FITSAT-1 Update

FITSAT-1 plans to use LED’s to signal in Morse code

The amateur radio CubeSat FITSAT-1 (aka NIWAKA) carries an Optical Communications experiment that aims to write Morse Code across the night sky. The satellite is fitted with a bank of high power LEDs that will be driven with 200W pulses to produce extremely bright flashes that may be visible to the unaided eye.

FITSAT-1 was deployed from the International Space Station (ISS) at 15:44 UT on Thursday, October 4 along with F-1 and TechEdSat.

On Sunday, October 7 Takushi Tanaka JA6AVG provided this update:

We have received a lot of signal and telemetry reports from amsat members. All reports show FITSAT-1 starts working and sound. Thank you very much for your help.

We will examine movements, temperatures, and battery states of FITSAT-1 during these 10 days, and start experiments of 5.8GHz transmission and flashing LEDs.

I will announce the experiments on my web-page http://www.fit.ac.jp/~tanaka/fitsat.shtml

As well as 437.250 MHz and 437.445 MHz (both +/- 10 kHz Doppler) this innovative satellite can also transmit on 5840.0 MHz (+/- 134 kHz Doppler).

FITSAT-1 – NIWAKAFITSAT-1 (NIWAKA) is a 1U CubeSat (10*10*10cm) developed by students at the Fukuoka Institute of Technology (FIT).

FITSAT-1 (aka NIWAKA) is a 1U CubeSat (10*10*10cm) developed by students at the Fukuoka Institute of Technology (FIT).

The primary mission is to transmit 115.2 kbps digital data on 5840.0 MHz using a transmitter capable of 2 watts output. The data rate is significantly higher than that of previous amateur radio satellites and will enable a VGA-size (640×480 pixel) JPEG image to be transmitted in only 5 to 6 seconds.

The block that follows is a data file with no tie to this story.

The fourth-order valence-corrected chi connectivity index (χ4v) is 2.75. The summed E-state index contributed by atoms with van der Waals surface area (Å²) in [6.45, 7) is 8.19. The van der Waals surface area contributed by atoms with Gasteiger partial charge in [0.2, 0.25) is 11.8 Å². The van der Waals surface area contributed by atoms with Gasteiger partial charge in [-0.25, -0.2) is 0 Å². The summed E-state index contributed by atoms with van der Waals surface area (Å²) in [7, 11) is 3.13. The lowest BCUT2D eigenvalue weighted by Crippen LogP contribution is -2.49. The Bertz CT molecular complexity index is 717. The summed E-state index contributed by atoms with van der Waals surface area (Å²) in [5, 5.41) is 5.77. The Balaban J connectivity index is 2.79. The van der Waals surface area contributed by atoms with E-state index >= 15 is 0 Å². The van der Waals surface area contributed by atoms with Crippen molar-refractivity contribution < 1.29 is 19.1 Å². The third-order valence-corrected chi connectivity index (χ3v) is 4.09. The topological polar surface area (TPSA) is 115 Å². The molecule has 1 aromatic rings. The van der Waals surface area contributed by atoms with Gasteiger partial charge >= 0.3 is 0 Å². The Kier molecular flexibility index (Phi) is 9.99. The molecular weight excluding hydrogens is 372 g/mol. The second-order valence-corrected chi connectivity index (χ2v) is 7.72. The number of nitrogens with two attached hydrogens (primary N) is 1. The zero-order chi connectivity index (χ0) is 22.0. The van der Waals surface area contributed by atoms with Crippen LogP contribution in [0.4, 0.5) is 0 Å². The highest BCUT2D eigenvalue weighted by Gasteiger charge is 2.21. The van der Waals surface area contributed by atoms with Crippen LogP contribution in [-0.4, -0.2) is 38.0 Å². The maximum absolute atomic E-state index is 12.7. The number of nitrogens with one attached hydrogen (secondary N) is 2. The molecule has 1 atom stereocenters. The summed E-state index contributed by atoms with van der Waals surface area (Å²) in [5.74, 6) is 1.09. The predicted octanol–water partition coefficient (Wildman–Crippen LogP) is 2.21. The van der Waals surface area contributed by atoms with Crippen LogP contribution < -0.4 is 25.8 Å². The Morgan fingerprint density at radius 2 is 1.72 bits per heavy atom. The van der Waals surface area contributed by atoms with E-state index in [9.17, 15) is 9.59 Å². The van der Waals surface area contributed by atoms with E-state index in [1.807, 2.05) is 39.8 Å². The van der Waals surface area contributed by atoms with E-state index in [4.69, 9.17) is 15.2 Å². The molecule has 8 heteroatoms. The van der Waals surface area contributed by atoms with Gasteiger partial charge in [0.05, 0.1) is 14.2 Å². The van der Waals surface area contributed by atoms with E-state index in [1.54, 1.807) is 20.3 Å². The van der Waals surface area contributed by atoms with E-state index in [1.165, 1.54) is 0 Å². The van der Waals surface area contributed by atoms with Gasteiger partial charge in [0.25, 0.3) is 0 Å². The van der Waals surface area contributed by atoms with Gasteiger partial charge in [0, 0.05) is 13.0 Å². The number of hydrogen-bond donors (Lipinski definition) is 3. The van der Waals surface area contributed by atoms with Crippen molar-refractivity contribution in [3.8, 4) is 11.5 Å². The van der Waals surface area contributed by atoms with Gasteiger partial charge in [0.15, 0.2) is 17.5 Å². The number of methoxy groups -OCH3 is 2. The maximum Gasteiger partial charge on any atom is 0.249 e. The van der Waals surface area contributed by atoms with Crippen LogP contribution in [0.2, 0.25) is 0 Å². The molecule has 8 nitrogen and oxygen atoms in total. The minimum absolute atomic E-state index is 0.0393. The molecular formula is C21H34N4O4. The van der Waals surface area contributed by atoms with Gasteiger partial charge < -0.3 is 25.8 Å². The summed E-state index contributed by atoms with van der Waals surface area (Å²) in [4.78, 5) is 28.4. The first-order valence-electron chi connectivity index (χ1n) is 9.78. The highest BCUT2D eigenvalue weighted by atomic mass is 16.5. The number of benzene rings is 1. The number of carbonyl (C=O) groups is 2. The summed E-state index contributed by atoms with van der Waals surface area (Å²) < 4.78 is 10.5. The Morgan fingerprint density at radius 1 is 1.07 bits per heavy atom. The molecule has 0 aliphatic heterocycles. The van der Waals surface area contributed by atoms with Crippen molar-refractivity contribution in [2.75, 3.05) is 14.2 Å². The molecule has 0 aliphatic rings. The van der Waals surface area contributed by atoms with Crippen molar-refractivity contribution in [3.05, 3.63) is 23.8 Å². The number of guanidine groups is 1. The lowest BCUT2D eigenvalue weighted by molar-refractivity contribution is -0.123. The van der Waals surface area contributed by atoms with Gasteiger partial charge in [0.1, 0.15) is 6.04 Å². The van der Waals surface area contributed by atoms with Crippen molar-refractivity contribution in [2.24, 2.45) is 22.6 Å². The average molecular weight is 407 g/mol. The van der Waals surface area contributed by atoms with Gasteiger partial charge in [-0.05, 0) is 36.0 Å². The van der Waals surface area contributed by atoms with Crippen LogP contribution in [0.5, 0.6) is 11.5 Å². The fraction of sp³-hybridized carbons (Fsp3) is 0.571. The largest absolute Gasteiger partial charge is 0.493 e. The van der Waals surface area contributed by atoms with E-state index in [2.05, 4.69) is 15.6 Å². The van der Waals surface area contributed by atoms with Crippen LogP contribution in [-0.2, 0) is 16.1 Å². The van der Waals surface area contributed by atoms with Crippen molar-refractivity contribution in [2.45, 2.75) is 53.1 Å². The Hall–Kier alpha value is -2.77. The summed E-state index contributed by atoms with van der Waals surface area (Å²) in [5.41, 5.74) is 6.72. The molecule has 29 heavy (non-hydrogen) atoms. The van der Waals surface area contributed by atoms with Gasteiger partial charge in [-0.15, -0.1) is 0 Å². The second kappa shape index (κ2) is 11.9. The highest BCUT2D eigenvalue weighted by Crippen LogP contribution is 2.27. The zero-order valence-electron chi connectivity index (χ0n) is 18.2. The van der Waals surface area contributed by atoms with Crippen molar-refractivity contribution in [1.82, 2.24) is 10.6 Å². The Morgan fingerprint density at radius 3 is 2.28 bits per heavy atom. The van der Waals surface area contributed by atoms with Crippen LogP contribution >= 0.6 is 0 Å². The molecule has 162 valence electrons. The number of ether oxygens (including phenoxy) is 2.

The second mission is to determine if a satellite can be made to appear as an “artificial star” using high-output LEDs in flash mode. The light from this flash will be received by the ground station, which has a telescope with photo-multiplier linked to a 5.8 GHz parabola antenna. This is a basic experiment to investigate the possibility of optical communication with satellites.

Takushi Tanaka JA6AVG and FITSAT

Takushi Tanaka JA6AVG and FITSAT

The 437.250 MHz CW beacon signal was activated 30 min after deployment. Please send the signal report, telemetry data (if possible) and your postal address to fitsat1@hotmail.co.jp and also cc to tanaka@fit.ac.jp. You will receive a verification (QSL) card [presumably electronic]. Initially the orbit will be almost the same as the ISS.

In addition to the CW beacon there is an AX.25 1200 bps packet radio transceiver on 437.445 MHz for telemetry and command purposes.

The FITSAT-1 CW beacon frequency 437.250MHz is on the same frequency as the PRISM micro-satellite built by students at Tokyo University. Please confirm that the CW starts “HI DE NIWAKA JAPAN …”

HB9FFH has made a telemetry decoder for FITSAT-1 available from the Carpcomm site http://carpcomm.com/satellite/fitsat1

A  telemetry decoder for Windows is available at http://turing.cs.fit.ac.jp/~fitsat/CWFM/FITSAT_CW_Analyzer1.zip

FITSAT-1 Flight Model

Takushi Tanaka JA6AVG will announce news about FITSAT-1 such as the LED experiments at http://www.fit.ac.jp/~tanaka/fitsat.shtml

ISS Amateur Radio CubeSat Deployment October 4 http://www.uk.amsat.org/?p=10119

Watch the deployment live at http://www.ustream.tv/nasahdtv

Tracking FITSAT-1

Initially FITSAT-1 was in virtually the same orbit as the International Space Station and the ISS Fan Club real-time tracking at http://www.issfanclub.com/ could be used to determine its position. It has now drifted away from the ISS and real-time tracking is available at http://www.n2yo.com/?s=38853

FITSAT-1 Underside

‘Keps’ for CubeSats are at http://celestrak.com/NORAD/elements/cubesat.txt

Keplerian Two Line Elements (TLEs) ‘Keps’ for new satellites launched in past 30 days http://celestrak.com/NORAD/elements/tle-new.txt

Free Satellite tracking software
• SimpleSat Look Down http://www.uk.amsat.org/?p=8217
• Gpredict http://gpredict.oz9aec.net/
• Orbitron http://www.uk.amsat.org/?p=9051